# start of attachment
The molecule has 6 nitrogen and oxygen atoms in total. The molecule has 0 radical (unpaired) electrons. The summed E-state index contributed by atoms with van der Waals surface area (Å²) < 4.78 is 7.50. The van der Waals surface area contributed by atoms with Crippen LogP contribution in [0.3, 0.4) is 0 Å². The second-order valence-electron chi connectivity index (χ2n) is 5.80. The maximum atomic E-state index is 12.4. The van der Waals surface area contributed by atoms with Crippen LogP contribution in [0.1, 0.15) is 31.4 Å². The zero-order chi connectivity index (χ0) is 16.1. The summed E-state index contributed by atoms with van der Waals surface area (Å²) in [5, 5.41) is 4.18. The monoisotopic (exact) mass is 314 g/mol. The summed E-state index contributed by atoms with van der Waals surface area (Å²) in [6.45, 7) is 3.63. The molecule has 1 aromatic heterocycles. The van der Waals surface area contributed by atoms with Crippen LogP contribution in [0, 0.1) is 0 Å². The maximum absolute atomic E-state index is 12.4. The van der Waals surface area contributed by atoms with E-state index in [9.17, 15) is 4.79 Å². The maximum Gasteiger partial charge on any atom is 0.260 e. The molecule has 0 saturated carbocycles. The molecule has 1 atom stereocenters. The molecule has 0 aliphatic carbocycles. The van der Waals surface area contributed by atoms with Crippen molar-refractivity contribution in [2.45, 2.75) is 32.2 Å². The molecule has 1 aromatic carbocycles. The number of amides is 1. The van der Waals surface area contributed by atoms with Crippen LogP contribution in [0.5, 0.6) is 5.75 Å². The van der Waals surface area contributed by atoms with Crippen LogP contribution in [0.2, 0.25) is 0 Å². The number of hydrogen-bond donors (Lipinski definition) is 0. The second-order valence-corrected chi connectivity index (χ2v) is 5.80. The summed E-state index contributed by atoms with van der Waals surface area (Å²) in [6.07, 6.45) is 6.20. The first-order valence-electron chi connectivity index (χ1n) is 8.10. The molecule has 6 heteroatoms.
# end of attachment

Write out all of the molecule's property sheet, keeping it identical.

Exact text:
The molecule has 6 nitrogen and oxygen atoms in total. The molecule has 0 radical (unpaired) electrons. The summed E-state index contributed by atoms with van der Waals surface area (Å²) < 4.78 is 7.50. The van der Waals surface area contributed by atoms with Crippen LogP contribution in [0.3, 0.4) is 0 Å². The second-order valence-electron chi connectivity index (χ2n) is 5.80. The maximum atomic E-state index is 12.4. The van der Waals surface area contributed by atoms with Crippen LogP contribution in [0.1, 0.15) is 31.4 Å². The zero-order chi connectivity index (χ0) is 16.1. The summed E-state index contributed by atoms with van der Waals surface area (Å²) in [5, 5.41) is 4.18. The monoisotopic (exact) mass is 314 g/mol. The summed E-state index contributed by atoms with van der Waals surface area (Å²) in [6.45, 7) is 3.63. The molecule has 1 aromatic heterocycles. The van der Waals surface area contributed by atoms with Crippen LogP contribution in [0, 0.1) is 0 Å². The maximum absolute atomic E-state index is 12.4. The van der Waals surface area contributed by atoms with E-state index in [9.17, 15) is 4.79 Å². The maximum Gasteiger partial charge on any atom is 0.260 e. The molecule has 0 saturated carbocycles. The molecule has 1 atom stereocenters. The molecule has 0 aliphatic carbocycles. The van der Waals surface area contributed by atoms with Crippen molar-refractivity contribution in [2.45, 2.75) is 32.2 Å². The molecule has 1 aromatic carbocycles. The number of amides is 1. The van der Waals surface area contributed by atoms with Crippen LogP contribution in [0.5, 0.6) is 5.75 Å². The van der Waals surface area contributed by atoms with Crippen LogP contribution in [0.2, 0.25) is 0 Å². The number of hydrogen-bond donors (Lipinski definition) is 0. The second-order valence-corrected chi connectivity index (χ2v) is 5.80. The summed E-state index contributed by atoms with van der Waals surface area (Å²) in [6.07, 6.45) is 6.20. The first-order valence-electron chi connectivity index (χ1n) is 8.10. The molecule has 6 heteroatoms.